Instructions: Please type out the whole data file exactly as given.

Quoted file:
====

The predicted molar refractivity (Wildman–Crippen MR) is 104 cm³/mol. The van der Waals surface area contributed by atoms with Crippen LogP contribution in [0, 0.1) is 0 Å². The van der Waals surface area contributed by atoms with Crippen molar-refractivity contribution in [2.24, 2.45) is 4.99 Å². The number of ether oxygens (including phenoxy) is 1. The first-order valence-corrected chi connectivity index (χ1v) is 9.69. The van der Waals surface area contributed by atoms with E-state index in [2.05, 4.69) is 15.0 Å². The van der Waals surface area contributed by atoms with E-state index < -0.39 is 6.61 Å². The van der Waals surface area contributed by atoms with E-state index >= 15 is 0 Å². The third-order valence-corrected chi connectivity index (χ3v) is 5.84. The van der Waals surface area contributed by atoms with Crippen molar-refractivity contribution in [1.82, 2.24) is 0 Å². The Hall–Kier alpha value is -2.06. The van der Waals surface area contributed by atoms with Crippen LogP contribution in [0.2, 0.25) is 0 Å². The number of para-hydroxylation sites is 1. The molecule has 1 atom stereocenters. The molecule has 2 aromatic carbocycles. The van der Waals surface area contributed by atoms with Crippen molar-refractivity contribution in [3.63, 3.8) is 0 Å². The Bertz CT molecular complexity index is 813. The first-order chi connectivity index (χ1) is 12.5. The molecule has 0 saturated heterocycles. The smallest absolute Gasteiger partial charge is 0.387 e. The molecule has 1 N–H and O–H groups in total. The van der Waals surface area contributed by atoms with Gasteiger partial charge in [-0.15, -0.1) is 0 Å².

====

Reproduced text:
The predicted molar refractivity (Wildman–Crippen MR) is 104 cm³/mol. The van der Waals surface area contributed by atoms with Crippen LogP contribution in [0, 0.1) is 0 Å². The van der Waals surface area contributed by atoms with Crippen molar-refractivity contribution in [2.24, 2.45) is 4.99 Å². The number of ether oxygens (including phenoxy) is 1. The first-order valence-corrected chi connectivity index (χ1v) is 9.69. The van der Waals surface area contributed by atoms with E-state index in [2.05, 4.69) is 15.0 Å². The van der Waals surface area contributed by atoms with E-state index < -0.39 is 6.61 Å². The van der Waals surface area contributed by atoms with E-state index >= 15 is 0 Å². The third-order valence-corrected chi connectivity index (χ3v) is 5.84. The van der Waals surface area contributed by atoms with Crippen molar-refractivity contribution in [1.82, 2.24) is 0 Å². The Hall–Kier alpha value is -2.06. The van der Waals surface area contributed by atoms with Crippen LogP contribution in [0.2, 0.25) is 0 Å². The number of para-hydroxylation sites is 1. The molecule has 1 atom stereocenters. The molecule has 2 aromatic carbocycles. The van der Waals surface area contributed by atoms with Crippen molar-refractivity contribution in [3.63, 3.8) is 0 Å². The Bertz CT molecular complexity index is 813. The first-order chi connectivity index (χ1) is 12.5. The molecule has 0 saturated heterocycles. The smallest absolute Gasteiger partial charge is 0.387 e. The molecule has 1 N–H and O–H groups in total. The van der Waals surface area contributed by atoms with Gasteiger partial charge in [-0.15, -0.1) is 0 Å².